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Is Jaco Pastorius signature fender jazz bass (non relic) really worth it?

Discussion in 'Basses [BG]' started by Diego Rivera, Jun 7, 2017.



  1. Yes, I misread the Sweetwater ad, I have actually not had good luck with polyurethane, unlike what the other poster has stated to me it feels soft and has not lasted a particularly long time although it's been a log time and I don't remember which brand round wounds I used, may have been Rotos which really like to eat necks or at least used to. The ebony neck of the TF bass is the best fretless neck I've ever had both in sound and durability. I do like the way polyurethane feels though a let better than epoxy, it also sounds better.
     
  2. bucephylus

    bucephylus Supporting Member Commercial User

    Aug 18, 2002
    General Manager TecPadz LLC
    FWIW, I’ve been using DR Hi Beams forever; and that’s what I would have had on all three of the basses I did gig time with. Wore like nails.

    Do you remember what polyurethane you used?

    I used the Minwax floor grade stuff from Home Despot. I still have two of the necks sitting in closets. One is a gorgeous Warmoth Birdseye job, ca. 1988, which got retired because I didn’t care for the feel of the steel beams in it. The other is a ca. 2000 MIM fretless. Nice neck, but took it off my parts bass just because I had started using my Zon. Both of those boards still have flawless intonation after many hours gigging. The third was a purple Fernandez 5. That board was no lines ebony, and I finished the polyurethane with a slightly coarse steel wool; such that it’s matte finish just looked like the underlying ebony board. That bass got snapped up in about two hours when I put it up for sale, now long gone.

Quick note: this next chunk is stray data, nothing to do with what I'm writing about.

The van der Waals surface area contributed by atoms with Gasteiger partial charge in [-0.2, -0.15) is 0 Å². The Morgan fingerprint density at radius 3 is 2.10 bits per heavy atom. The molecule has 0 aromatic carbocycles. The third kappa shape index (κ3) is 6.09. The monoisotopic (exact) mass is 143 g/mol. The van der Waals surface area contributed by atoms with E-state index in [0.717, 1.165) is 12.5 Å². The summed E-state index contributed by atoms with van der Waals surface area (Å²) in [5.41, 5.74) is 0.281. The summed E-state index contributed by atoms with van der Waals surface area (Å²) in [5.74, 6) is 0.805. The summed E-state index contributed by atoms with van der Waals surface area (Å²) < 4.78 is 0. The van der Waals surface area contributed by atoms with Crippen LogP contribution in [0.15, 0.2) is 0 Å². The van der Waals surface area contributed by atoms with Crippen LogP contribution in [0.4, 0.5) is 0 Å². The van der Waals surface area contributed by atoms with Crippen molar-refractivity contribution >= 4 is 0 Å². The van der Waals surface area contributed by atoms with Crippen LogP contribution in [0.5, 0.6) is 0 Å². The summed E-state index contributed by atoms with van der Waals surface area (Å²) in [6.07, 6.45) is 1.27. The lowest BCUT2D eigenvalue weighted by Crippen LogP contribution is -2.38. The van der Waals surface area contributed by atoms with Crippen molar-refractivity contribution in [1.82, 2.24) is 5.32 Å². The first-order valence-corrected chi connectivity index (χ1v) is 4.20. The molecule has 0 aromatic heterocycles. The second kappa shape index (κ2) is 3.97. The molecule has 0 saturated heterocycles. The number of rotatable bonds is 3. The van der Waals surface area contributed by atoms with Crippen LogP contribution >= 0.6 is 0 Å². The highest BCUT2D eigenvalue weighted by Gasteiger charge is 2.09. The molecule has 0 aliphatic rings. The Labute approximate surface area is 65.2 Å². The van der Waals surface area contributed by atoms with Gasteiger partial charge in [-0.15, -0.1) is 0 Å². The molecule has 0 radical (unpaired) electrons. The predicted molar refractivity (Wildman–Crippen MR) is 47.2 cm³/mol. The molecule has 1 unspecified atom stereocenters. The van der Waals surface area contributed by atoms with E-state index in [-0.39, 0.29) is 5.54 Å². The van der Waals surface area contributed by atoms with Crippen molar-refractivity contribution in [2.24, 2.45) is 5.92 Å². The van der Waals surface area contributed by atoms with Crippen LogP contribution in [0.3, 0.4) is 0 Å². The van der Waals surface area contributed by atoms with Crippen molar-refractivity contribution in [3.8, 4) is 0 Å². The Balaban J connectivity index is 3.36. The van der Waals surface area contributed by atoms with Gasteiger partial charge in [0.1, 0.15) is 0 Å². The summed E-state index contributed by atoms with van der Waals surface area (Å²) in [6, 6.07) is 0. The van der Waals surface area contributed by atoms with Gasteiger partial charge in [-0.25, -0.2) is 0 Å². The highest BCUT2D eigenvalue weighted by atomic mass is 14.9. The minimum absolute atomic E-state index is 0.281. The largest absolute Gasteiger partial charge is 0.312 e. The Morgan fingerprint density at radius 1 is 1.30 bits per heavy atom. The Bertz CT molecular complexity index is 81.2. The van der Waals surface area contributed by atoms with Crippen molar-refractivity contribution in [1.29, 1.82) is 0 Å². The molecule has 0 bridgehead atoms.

3. joebar

    joebar

    Jan 10, 2010
    I don’t care for the aesthetic of the Jaco bass; missing a PG, a lined fretless board.
    IME, a lined FL board will sooner or later give you problems; the lines all lift eventually even on a Pedulla.
    I have a TF and I echo the sentiments here.
    The unfinished ebony board will give you all the mwah you could ever want.
    All you need is the back PU to get the Jaco tone anyways.
     

  4. No it was so long ago I don't, it was probably minwax though. I've been using DR Sunbeams too, great strings and don't seem to eat fretless necks. I love the ebony board it's uncoated and sounds great.
     
    bucephylus likes this.
  5. bucephylus

    bucephylus Supporting Member Commercial User

    Aug 18, 2002
    General Manager TecPadz LLC
    +1 Sunbeams are great strings.

    My Warmoth neck has a beautiful ebony board on it. But, I played it uncoated for a couple years at a Blues open mic gig. Wore the board so badly in the Blues positions that my roots wouldn’t intonate properly. That’s when the experimenting started.
     
    bobyoung53 likes this.
  6. songwriter21

    songwriter21 I have an obsession for wood. The musical kind. Supporting Member

    Jul 31, 2005
    Pittsburgh, PA
    Sponsored by Hipshot
    No.
     

  7. I don't think so. My Pedulla is 25 years old this year and has no issues. The polyester coating isn't even worn. We'll see how things are in another 25 years...
     
    bobyoung53 likes this.
  8. Lownote38

    Lownote38

    Aug 8, 2013
    Nashville, TN
    Yes. Through headphones, I hear a little fret buzz in A Portrait of Tracy, so that may have been recorded on a fretted bass. It's certainly a lot easier to hit the false harmonics at the end if you have frets!

    As for the epoxy, it's about me noticing a difference in feel and tone. Every fretless with an epoxy job that I've owned, I played before it had the epoxy put on, so I know what the bass sounded like and felt like before that was done. All of them sounded different and definitely felt different after the epoxy job. I know that even epoxy suffers from wear after some time, but with 1/8" of epoxy on there, there's plenty of room to remedy the wear more than once if needed. The most common oddity I see with wear from the strings on a neck with epoxy is from players using vibrato like you would on a fretted bass. That increases the wear. Side to side vibrato is the way to go on them.
     
    DiabolusInMusic likes this.

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